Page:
Henry Ford once said, “quality means doing it right when no one is looking.” The same applies for your business in matters of compliance. With the IRS beginning audits of Applicable Large Employers (ALEs), and reporting penalties in the millions, it is important to understand the facts and next steps.
This letter is being sent out to ALEs that the IRS believes were not in compliance with the Affordable Care Act (ACA). It addresses penalties associated with forms filed in 2015. These penalties are also known as Employer-Shared Responsibility Payments (ESRPs) or the “pay or play” penalties. While a first wave of letters have already been sent, another wave is expected to go out during the first quarter of 2018.
Why would your business receive this letter? And, if it does, what are next steps? Keep in mind that ACA compliance is two-fold:
1. Employers must adhere to the Coverage Mandate by offering health insurance of a certain quality to all full-time employees in a timely and affordable manner.
2. Employers must prove they upheld the Coverage Mandate by complying with IRS reporting requirements.
The IRS is first going to determine if an organization has hit the large employer status threshold of 50 full-time employees. This can be a complex process if there are part-time/seasonal employees and if a company is part of an aggregate group of other companies, so it’s important to understand the IRS guidelines.
The IRS is then going to look at Forms 1095-C and 1094-C and its employees’ individual income tax returns in order to determine if a company has been ACA compliant. The IRS will be measuring whether or not minimum essential coverage was made available to at least 95% of full-time employees, minimum value requirements are met, and the plan is affordable. If the company is deemed to have been not in compliance a penalty will be assessed.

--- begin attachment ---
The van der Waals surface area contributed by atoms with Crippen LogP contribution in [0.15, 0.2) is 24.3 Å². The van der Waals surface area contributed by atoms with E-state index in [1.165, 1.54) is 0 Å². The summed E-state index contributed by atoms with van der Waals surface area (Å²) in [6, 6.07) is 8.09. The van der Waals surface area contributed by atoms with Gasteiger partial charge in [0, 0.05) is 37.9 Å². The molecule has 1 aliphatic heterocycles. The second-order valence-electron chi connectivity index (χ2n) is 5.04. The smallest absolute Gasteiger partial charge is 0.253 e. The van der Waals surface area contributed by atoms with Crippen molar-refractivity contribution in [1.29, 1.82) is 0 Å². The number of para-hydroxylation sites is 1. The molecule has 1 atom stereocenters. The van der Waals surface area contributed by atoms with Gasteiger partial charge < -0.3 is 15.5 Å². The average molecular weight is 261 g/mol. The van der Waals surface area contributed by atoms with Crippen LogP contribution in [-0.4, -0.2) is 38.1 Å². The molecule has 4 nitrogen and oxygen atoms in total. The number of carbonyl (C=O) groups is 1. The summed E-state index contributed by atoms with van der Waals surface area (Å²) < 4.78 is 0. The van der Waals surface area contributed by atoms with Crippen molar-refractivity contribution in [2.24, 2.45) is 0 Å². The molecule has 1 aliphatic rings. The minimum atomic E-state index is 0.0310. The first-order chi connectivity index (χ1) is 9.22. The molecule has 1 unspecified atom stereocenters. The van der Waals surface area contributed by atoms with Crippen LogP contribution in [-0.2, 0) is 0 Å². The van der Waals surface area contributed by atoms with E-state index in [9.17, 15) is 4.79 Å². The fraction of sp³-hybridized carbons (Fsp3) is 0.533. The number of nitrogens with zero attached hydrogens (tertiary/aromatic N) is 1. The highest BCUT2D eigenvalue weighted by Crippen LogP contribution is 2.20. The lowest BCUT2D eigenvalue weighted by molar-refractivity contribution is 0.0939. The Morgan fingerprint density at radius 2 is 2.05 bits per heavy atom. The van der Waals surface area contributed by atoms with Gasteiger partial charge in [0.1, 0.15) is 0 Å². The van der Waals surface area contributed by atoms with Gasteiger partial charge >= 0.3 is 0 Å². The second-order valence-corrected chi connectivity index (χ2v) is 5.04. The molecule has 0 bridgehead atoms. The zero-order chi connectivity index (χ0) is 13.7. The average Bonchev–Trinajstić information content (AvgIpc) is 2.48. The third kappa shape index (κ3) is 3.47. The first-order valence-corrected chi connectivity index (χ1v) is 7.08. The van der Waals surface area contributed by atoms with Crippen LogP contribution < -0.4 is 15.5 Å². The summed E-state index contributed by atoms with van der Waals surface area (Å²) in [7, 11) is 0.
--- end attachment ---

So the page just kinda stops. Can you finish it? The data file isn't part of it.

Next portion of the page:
So, you received the letter. What are your next steps?
The IRS requires an employer to respond to this letter within 30 days of it being sent out (the response date will be listed on the first page). With that being said, a good approach is for all ALEs to be proactive now to ensure they are prepared for an audit with or without the letter. Waivers of coverage, SPDs and wrap documents should be accounted for back to 2015 and employers should be reviewing 1094-Cs and 1095-Cs as well as their offers of coverage. A third party may be used to assist with the audit request to ensure the IRS is being replied to promptly and properly. The employer will respond with form 14764, the “ESRP Response” form, and either agree with the IRS’ assessment and pay the penalty (ending the exchange) or disagree and provide a revised proposed penalty which can lead to a pre-assessment conference with the IRS Office of Appeals at the request of the employer.
With ACA penalties expected to bring in millions of dollars to the IRS, employers literally can’t afford to be unprepared. However, employers are faced with managing a multitude of top priorities and compliance is just one of them. That’s where our team of experts at Univest Insurance comes in. We can provide the consultation and support needed in the world of ACA Compliance while implementing cost-containment strategies that maintain the value and affordability of your benefits plan, taking care of another one of your top priorities – your employees. Please feel free to give us a call at 215-362-7000.
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